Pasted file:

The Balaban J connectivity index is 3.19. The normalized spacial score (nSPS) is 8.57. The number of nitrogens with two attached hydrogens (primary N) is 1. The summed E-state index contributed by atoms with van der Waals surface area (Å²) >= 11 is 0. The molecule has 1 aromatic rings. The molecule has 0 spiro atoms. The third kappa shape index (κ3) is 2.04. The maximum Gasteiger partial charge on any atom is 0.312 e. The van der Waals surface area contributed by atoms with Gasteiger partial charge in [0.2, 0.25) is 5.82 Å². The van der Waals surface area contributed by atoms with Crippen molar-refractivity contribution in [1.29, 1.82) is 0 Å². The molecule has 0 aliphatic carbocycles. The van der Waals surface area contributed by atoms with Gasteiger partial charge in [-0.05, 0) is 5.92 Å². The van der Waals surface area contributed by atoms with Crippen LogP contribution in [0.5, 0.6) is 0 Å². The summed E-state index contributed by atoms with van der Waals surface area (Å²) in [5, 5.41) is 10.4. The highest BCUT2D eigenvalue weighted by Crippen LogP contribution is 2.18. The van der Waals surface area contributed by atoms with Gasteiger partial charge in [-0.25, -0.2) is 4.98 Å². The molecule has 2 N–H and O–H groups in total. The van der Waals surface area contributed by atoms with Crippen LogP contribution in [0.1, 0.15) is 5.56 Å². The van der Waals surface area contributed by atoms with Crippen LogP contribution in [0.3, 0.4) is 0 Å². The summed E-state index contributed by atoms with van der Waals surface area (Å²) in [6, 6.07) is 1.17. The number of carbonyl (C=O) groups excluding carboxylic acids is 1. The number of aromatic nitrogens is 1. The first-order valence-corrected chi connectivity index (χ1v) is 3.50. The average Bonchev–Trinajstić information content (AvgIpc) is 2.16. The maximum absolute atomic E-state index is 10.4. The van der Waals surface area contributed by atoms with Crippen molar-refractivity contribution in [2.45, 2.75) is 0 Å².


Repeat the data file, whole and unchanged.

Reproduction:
The Balaban J connectivity index is 3.19. The normalized spacial score (nSPS) is 8.57. The number of nitrogens with two attached hydrogens (primary N) is 1. The summed E-state index contributed by atoms with van der Waals surface area (Å²) >= 11 is 0. The molecule has 1 aromatic rings. The molecule has 0 spiro atoms. The third kappa shape index (κ3) is 2.04. The maximum Gasteiger partial charge on any atom is 0.312 e. The van der Waals surface area contributed by atoms with Gasteiger partial charge in [0.2, 0.25) is 5.82 Å². The van der Waals surface area contributed by atoms with Crippen molar-refractivity contribution in [1.29, 1.82) is 0 Å². The molecule has 0 aliphatic carbocycles. The van der Waals surface area contributed by atoms with Gasteiger partial charge in [-0.05, 0) is 5.92 Å². The van der Waals surface area contributed by atoms with Crippen LogP contribution in [0.5, 0.6) is 0 Å². The summed E-state index contributed by atoms with van der Waals surface area (Å²) in [5, 5.41) is 10.4. The highest BCUT2D eigenvalue weighted by Crippen LogP contribution is 2.18. The van der Waals surface area contributed by atoms with Gasteiger partial charge in [-0.25, -0.2) is 4.98 Å². The molecule has 2 N–H and O–H groups in total. The van der Waals surface area contributed by atoms with Crippen LogP contribution in [0.1, 0.15) is 5.56 Å². The van der Waals surface area contributed by atoms with Crippen LogP contribution in [0.3, 0.4) is 0 Å². The summed E-state index contributed by atoms with van der Waals surface area (Å²) in [6, 6.07) is 1.17. The number of carbonyl (C=O) groups excluding carboxylic acids is 1. The number of aromatic nitrogens is 1. The first-order valence-corrected chi connectivity index (χ1v) is 3.50. The average Bonchev–Trinajstić information content (AvgIpc) is 2.16. The maximum absolute atomic E-state index is 10.4. The van der Waals surface area contributed by atoms with Crippen molar-refractivity contribution in [2.45, 2.75) is 0 Å².